are very different from the materials generally promoted in dental
schools. There are complex bonding agents, luting agents, various
porcelains, opaquers, tints, etc., that require a great deal of training
to master. There is a chemistry of bonding that they have to thoroughly
understand. Different materials have different properties of texture,
color, translucency, strength, and polishability, and these all have to be
manipulated to produce a beautiful and natural result.
- The concept of smile design is an artistic subject that general dentists,
just as a matter of personality, have great difficulty with. But cosmetic
dentists learn this art, the elements of beauty in a face and in the
shapes and alignment of the teeth. It is difficult to teach this subject
to someone that doesn't have the aptitude.
- It takes more than attending lectures to learn the many aspects of color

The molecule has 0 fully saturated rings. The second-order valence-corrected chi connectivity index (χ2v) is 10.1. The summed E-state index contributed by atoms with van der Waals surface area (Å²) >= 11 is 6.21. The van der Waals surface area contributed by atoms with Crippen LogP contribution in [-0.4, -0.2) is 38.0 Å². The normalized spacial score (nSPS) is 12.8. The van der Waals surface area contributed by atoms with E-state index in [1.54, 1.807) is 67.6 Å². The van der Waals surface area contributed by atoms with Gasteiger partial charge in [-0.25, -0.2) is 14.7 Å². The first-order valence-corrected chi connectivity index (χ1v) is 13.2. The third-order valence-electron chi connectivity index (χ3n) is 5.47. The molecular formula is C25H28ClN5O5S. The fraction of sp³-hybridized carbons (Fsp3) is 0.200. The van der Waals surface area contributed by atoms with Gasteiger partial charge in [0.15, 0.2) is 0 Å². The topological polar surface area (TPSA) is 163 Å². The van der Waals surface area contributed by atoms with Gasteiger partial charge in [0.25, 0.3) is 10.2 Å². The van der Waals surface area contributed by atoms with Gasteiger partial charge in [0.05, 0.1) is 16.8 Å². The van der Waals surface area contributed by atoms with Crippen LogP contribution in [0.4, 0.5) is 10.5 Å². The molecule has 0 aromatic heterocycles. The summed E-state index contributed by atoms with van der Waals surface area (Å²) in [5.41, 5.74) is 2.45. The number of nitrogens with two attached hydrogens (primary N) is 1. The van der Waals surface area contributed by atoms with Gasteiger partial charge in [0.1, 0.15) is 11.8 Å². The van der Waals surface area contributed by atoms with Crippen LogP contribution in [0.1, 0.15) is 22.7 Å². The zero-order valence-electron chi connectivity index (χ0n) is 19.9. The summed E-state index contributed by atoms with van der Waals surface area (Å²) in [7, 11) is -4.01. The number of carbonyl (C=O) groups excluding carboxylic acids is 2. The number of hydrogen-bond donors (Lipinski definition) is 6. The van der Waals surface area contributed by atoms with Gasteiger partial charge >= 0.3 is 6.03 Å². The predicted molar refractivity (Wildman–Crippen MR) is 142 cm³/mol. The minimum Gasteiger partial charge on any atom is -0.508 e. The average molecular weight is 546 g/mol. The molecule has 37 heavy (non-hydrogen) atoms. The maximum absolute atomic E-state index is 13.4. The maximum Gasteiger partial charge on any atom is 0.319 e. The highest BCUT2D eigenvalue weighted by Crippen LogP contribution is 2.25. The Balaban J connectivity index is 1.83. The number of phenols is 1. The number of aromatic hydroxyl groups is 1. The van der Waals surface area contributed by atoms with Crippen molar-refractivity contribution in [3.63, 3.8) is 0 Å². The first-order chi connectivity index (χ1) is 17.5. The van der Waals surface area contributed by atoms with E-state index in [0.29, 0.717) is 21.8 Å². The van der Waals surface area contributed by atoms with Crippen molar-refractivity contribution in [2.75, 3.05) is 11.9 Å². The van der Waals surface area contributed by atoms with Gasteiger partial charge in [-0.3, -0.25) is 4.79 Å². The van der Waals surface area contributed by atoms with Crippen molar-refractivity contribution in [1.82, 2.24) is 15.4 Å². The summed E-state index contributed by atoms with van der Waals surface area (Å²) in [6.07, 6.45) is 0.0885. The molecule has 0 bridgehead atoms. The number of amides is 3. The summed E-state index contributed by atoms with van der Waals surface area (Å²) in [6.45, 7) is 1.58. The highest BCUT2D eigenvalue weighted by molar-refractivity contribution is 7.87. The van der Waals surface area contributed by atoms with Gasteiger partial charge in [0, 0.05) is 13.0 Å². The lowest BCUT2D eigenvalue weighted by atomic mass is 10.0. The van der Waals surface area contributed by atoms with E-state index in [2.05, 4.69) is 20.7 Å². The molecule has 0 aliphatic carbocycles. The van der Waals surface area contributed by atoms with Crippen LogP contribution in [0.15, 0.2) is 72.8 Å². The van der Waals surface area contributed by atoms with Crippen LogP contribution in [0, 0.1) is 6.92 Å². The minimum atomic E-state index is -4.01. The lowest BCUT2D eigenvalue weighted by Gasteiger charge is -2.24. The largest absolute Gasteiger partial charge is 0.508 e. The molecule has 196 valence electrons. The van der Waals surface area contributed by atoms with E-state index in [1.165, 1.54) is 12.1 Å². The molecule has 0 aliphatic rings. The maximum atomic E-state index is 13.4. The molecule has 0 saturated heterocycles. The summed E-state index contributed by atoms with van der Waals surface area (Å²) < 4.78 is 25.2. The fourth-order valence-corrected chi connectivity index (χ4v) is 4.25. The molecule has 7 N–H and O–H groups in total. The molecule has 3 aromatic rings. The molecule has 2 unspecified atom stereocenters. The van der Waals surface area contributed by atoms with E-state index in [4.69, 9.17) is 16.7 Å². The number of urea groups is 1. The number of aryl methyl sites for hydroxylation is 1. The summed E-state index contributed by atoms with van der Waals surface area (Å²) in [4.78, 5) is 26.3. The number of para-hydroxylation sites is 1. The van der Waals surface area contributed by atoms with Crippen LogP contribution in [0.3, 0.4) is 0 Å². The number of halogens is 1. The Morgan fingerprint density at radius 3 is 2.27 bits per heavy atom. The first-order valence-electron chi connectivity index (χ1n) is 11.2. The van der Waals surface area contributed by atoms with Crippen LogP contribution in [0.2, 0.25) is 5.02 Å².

that a cosmetic dentist needs to know—he or
she needs some hands-on training in this subject.
Tooth color is very complex. Not only are there multiple colors in one
tooth, but there are many variations in depth of the color. Some tooth
colors are on the surface, some are just beneath the surface, and some are
deep within the tooth. Color is influenced by reflectivity and texture—how shiny a
surface is changes the color perception of that surface. Even contours can
alter color perception by creating lines and spots of reflection. But the most
difficult issue for general dentists is translucency and opacity. Teeth
transmit light besides reflecting light—and to make a tooth look
natural, the dentist has to master this understanding of degrees of
translucency. There are differences in translucency between one tooth and
another, and even within the same tooth there are great differences, and
the way tooth translucency interacts with tooth color is very complicated
and takes time and effort to master.
- Finally, there is a great art of communication in great cosmetic
dentistry. The dentist has to take all of this artistic and scientific
knowledge and apply it to the perceptions of the patient. General
dentistry is a matter of diagnosing what is wrong with the tooth: decay,
infection, cracks, or other structural problems, and then simply fixing
them. However, a cosmetic dentist diagnoses the self-perception of the patient and
then addresses that. If a patient is satisfied with his or her smile, then